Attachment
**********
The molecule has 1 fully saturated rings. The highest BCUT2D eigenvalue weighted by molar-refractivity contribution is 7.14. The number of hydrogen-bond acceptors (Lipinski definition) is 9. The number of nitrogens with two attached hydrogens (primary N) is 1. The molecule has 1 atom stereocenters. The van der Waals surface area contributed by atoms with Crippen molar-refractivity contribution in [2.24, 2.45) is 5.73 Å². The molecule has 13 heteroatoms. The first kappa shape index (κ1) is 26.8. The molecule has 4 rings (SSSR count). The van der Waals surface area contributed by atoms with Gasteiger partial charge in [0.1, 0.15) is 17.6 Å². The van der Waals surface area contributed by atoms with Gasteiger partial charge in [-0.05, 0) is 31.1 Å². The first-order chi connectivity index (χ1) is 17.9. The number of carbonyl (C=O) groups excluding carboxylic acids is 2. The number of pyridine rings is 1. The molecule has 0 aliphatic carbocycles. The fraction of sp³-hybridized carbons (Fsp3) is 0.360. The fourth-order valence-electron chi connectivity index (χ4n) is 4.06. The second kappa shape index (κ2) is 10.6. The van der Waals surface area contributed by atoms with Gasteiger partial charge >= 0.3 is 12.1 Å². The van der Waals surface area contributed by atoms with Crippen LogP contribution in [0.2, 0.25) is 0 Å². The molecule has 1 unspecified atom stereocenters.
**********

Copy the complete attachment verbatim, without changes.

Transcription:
The molecule has 1 fully saturated rings. The highest BCUT2D eigenvalue weighted by molar-refractivity contribution is 7.14. The number of hydrogen-bond acceptors (Lipinski definition) is 9. The number of nitrogens with two attached hydrogens (primary N) is 1. The molecule has 1 atom stereocenters. The van der Waals surface area contributed by atoms with Crippen molar-refractivity contribution in [2.24, 2.45) is 5.73 Å². The molecule has 13 heteroatoms. The first kappa shape index (κ1) is 26.8. The molecule has 4 rings (SSSR count). The van der Waals surface area contributed by atoms with Gasteiger partial charge in [0.1, 0.15) is 17.6 Å². The van der Waals surface area contributed by atoms with Gasteiger partial charge in [-0.05, 0) is 31.1 Å². The first-order chi connectivity index (χ1) is 17.9. The number of carbonyl (C=O) groups excluding carboxylic acids is 2. The number of pyridine rings is 1. The molecule has 0 aliphatic carbocycles. The fraction of sp³-hybridized carbons (Fsp3) is 0.360. The fourth-order valence-electron chi connectivity index (χ4n) is 4.06. The second kappa shape index (κ2) is 10.6. The van der Waals surface area contributed by atoms with Gasteiger partial charge >= 0.3 is 12.1 Å². The van der Waals surface area contributed by atoms with Crippen LogP contribution in [0.2, 0.25) is 0 Å². The molecule has 1 unspecified atom stereocenters.